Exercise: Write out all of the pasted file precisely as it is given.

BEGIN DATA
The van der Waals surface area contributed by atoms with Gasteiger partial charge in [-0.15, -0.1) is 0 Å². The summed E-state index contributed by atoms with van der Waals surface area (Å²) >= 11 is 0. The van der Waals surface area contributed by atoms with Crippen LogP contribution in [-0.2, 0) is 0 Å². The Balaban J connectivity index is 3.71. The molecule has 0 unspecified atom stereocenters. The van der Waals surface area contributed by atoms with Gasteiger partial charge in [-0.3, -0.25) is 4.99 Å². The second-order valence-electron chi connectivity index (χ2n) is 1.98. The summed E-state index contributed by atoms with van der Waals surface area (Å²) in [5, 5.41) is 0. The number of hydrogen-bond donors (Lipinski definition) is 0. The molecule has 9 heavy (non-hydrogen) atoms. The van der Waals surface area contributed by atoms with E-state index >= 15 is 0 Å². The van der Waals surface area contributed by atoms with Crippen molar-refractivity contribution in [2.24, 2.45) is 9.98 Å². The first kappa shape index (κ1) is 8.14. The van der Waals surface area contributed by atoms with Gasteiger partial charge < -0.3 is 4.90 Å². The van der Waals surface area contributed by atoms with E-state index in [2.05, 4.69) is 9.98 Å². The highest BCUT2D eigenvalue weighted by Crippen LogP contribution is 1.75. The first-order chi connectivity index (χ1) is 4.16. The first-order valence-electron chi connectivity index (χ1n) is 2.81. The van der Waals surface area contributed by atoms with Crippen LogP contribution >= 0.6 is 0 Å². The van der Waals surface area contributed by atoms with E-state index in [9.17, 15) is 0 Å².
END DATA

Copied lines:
The van der Waals surface area contributed by atoms with Gasteiger partial charge in [-0.15, -0.1) is 0 Å². The summed E-state index contributed by atoms with van der Waals surface area (Å²) >= 11 is 0. The van der Waals surface area contributed by atoms with Crippen LogP contribution in [-0.2, 0) is 0 Å². The Balaban J connectivity index is 3.71. The molecule has 0 unspecified atom stereocenters. The van der Waals surface area contributed by atoms with Gasteiger partial charge in [-0.3, -0.25) is 4.99 Å². The second-order valence-electron chi connectivity index (χ2n) is 1.98. The summed E-state index contributed by atoms with van der Waals surface area (Å²) in [5, 5.41) is 0. The number of hydrogen-bond donors (Lipinski definition) is 0. The molecule has 9 heavy (non-hydrogen) atoms. The van der Waals surface area contributed by atoms with E-state index >= 15 is 0 Å². The van der Waals surface area contributed by atoms with Crippen molar-refractivity contribution in [2.24, 2.45) is 9.98 Å². The first kappa shape index (κ1) is 8.14. The van der Waals surface area contributed by atoms with Gasteiger partial charge < -0.3 is 4.90 Å². The van der Waals surface area contributed by atoms with E-state index in [2.05, 4.69) is 9.98 Å². The highest BCUT2D eigenvalue weighted by Crippen LogP contribution is 1.75. The first-order chi connectivity index (χ1) is 4.16. The first-order valence-electron chi connectivity index (χ1n) is 2.81. The van der Waals surface area contributed by atoms with Crippen LogP contribution >= 0.6 is 0 Å². The van der Waals surface area contributed by atoms with E-state index in [9.17, 15) is 0 Å².